One day in 1996 I was a 17-year-old freshman in hall 3-C of McGraw-Long, undoubtedly excited, but also homesick for the only home I ever had at that point, a small town in Connecticut. I sat in my room after my family left, wondering if I would have someone to eat dinner with when I didn’t know anyone at James Madison University. (The community-building 1787 Orientation was yet to exist in 1996). My going to college far away where I didn’t know anyone was perhaps a seed of adventurousness, but I certainly wasn’t blooming yet. I had maybe been to one or two countries outside the United States, both not too far off the coast. Now I am 40 years old, I’ve traveled to 43 countries, I work at Harvard University, and I am about to sail as a librarian on my third Semester at Sea voyage. The path from the homesick kid to the adventurous man is inextricably tied to James Madison University, and not simply because of that day in 1996 when I arrived at JMU, but time and time again, in 2010, in 2012, in 2015, and today in 2019.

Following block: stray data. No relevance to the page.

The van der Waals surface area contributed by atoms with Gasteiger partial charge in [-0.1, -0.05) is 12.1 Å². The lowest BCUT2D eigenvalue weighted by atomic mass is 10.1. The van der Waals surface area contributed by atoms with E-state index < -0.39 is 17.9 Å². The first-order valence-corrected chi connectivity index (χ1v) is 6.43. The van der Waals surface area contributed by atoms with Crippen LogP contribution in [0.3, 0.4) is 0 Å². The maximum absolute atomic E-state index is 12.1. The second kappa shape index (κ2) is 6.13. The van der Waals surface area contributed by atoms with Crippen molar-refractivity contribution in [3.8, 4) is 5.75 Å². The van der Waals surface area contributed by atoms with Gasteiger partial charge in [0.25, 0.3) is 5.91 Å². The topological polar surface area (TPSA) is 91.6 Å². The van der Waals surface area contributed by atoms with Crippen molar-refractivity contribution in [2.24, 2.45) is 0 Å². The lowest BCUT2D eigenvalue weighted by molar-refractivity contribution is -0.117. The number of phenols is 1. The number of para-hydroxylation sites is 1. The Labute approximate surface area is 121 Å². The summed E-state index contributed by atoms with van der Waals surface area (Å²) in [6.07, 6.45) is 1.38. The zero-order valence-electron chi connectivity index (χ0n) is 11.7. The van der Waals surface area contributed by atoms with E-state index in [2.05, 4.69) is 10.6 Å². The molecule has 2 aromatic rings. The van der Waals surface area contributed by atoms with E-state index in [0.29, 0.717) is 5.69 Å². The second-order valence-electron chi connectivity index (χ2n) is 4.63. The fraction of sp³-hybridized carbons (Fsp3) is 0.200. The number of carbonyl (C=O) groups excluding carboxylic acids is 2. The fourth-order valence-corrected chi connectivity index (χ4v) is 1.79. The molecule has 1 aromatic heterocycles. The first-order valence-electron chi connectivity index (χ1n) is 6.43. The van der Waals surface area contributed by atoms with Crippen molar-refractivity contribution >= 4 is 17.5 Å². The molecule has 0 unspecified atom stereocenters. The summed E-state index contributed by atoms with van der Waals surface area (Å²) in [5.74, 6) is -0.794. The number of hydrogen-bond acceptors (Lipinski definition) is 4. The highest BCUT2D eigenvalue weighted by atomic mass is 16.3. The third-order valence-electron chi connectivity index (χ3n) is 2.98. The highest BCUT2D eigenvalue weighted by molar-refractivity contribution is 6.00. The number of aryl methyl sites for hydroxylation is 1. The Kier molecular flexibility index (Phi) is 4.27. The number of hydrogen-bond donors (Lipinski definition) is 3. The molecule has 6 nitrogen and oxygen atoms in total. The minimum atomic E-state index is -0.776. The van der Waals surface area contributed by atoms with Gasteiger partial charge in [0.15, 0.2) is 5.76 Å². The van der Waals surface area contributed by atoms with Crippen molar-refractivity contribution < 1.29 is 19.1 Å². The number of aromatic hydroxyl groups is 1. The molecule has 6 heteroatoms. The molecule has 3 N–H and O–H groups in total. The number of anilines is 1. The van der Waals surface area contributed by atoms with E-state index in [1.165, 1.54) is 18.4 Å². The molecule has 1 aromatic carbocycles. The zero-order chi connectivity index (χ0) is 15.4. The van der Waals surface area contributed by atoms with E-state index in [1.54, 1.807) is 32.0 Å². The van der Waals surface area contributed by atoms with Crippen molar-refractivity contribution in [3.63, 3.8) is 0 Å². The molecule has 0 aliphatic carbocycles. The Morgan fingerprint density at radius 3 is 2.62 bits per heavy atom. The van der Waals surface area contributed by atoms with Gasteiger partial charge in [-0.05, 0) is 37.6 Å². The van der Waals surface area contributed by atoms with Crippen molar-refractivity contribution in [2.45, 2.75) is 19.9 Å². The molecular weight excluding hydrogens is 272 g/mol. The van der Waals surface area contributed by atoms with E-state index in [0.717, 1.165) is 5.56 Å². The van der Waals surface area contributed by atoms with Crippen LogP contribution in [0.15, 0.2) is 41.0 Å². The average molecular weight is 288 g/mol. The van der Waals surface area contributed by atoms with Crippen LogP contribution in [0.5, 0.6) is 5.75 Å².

Is life random, and we find reasons to make sense of the chaos? Or are we living a book where all the chapters ultimately work together and create a well-crafted story with some author, whether that be God, the universe, fate, a spiritual energy, past lives, family, friends, communities, strangers, faith, or something we don’t even know about, helping us find our way to where we need to be, as messy or beautiful as that path might be? Whoever or whatever is helping me, undoubtedly used JMU as a central theme, channel, catalyst, and powerful force in the story of my life.